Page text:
Reproductive Health and Human Rights
The Way Forward
Pennsylvania Studies in Human Rights
Published by: University of Pennsylvania Press, Inc.
304 pages, 152.00 x 229.00 x 0.00 mm, 9 illus.
- ISBN: 9780812221602
- Published: February 2011
Reproductive Health and Human Rights: The Way Forward critically reflects on the past fifteen years of international efforts aimed at improving health, alleviating poverty, diminishing gender inequality, and promoting human rights. The volume includes essays by leading scholars and practitioners that are centered on the 1994 United Nations International Conference on Population and Development (ICPD) and its resulting Programme of Action. ICPD, an agreement among 179 governments, UN agencies, and NGOs, was intended to shape population and development policy—reinterpreted and redefined as "reproductive health." More than a decade after the enthusiasm that accompanied ICPD, there is growing concern about its effectiveness in the context of global health and development. Reproductive Health and Human Rights addresses that concern.
The book grapples with fundamental questions about the relationships among population, fertility decline, reproductive health, human rights, poverty alleviation, and development and assesses the various arguments—demographic, public health, human rights-based, and economic—for and against ICPD today.
A number of the chapters address institutional challenges to ICPD and consider how the changing political, religious, academic, and disciplinary contexts matter. Other chapters engage operational and conceptual issues and whether ICPD has been able to move the reproductive health agenda forward on topics such as maternal mortality, abortion, HIV/AIDS, adolescents, reproductive technologies, and demography. Finally, several chapters examine how ICPD has been sidelined by emerging health and development agendas and what could be done in response. Unlike any book yet published, Reproductive Health and Human Rights: The Way Forward examines the state of the arguments for reproductive health and rights from a multidisciplinary perspective that provides policymakers, scholars, and activists with a better understanding of how reproductive health and rights have developed, their place in the global policy agenda, and how they might evolve most effectively in the future.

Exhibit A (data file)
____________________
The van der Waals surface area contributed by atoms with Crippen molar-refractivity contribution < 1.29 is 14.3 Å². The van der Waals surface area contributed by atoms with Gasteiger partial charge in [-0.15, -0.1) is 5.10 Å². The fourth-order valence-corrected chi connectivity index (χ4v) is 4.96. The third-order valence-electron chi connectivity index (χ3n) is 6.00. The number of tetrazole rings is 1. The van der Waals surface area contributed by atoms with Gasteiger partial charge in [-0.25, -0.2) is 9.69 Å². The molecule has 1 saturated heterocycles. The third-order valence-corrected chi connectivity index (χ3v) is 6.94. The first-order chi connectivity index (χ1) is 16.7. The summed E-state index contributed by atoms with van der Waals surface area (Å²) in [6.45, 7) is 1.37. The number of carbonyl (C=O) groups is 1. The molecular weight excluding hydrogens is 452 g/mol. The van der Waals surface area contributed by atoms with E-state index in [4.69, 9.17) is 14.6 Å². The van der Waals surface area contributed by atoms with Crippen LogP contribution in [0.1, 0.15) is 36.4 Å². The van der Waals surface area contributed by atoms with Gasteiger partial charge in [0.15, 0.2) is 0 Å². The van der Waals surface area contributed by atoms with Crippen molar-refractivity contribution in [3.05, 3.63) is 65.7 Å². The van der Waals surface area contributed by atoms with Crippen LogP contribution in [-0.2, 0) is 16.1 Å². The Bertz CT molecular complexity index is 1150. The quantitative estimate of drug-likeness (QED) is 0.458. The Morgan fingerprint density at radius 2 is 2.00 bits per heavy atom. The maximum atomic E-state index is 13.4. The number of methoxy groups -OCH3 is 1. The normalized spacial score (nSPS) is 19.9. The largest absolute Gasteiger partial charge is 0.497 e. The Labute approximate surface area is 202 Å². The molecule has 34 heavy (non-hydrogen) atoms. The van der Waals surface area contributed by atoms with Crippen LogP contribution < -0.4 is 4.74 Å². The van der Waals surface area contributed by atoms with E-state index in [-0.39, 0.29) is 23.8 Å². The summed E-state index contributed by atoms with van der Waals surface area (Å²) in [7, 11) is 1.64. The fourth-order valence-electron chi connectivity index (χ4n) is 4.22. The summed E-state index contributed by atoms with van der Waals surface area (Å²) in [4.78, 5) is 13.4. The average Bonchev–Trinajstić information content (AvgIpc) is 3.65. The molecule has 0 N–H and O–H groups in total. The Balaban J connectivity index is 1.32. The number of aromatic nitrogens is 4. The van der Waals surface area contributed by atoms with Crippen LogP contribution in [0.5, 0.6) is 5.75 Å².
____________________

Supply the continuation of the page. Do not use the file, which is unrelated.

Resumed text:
PART I: GLOBAL AGENDAS AND POPULATION AND DEVELOPMENT PERSPECTIVES
1. Global Reproductive Health and Rights: Reflecting on ICPD
—Mindy Jane Roseman and Laura Reichenbach
2. The Global Reproductive Health and Rights Agenda: Opportunities and Challenges for the Future
3. The Conundrum of Population and Reproductive Health Programs in the Early Twenty-First Century
4. Population, Poverty Reduction, and the Cairo Agenda
—David E. Bloom and David Canning
5. Mobilizing Resources for Reproductive Health
—Tom W. Merrick
6. Measuring Reproductive Health: From Contraceptive Prevalence to Human Development Indicators
PART II: HUMAN RIGHTS REALIZATIONS
7. Bearing Human Rights: Maternal Health and the Promise of ICPD
—Mindy Jane Roseman
8. Advocacy Strategies for Young People's Sexual and Reproductive Health: Using UN Processes
9. Approaches to Sexual and Reproductive Health and HIV Policies and Programs: Synergies and Disconnects
10. Technology, Reproductive Health, and the Cairo Consensus
11. The Cairo "Compromise" on Abortion and Its Consequences for Making Abortion Safe and Legal
PART III: CHALLENGES TO INSTITUTIONALIZING REPRODUCTIVE HEALTH AND RIGHTS
12. Advocacy for Sexuality and Women's Rights: Continuities, Discontinuities, and Strategies Since ICPD
13. Situating Reproductive Health Within the Academy
14. The Political Limits of the United Nations in Advancing Reproductive Health and Rights
—Heidi Larson and Michael R. Reich
15. Examining Religion and Reproductive Health: Constructive Engagement for the Future
16. Conclusion: Conceptual Successes and Operational Challenges to ICPD: Global Reproductive Health and Rights Moving Forward
—Rebecca Firestone, Laura Reichenbach, and Mindy Jane Roseman
List of Contributors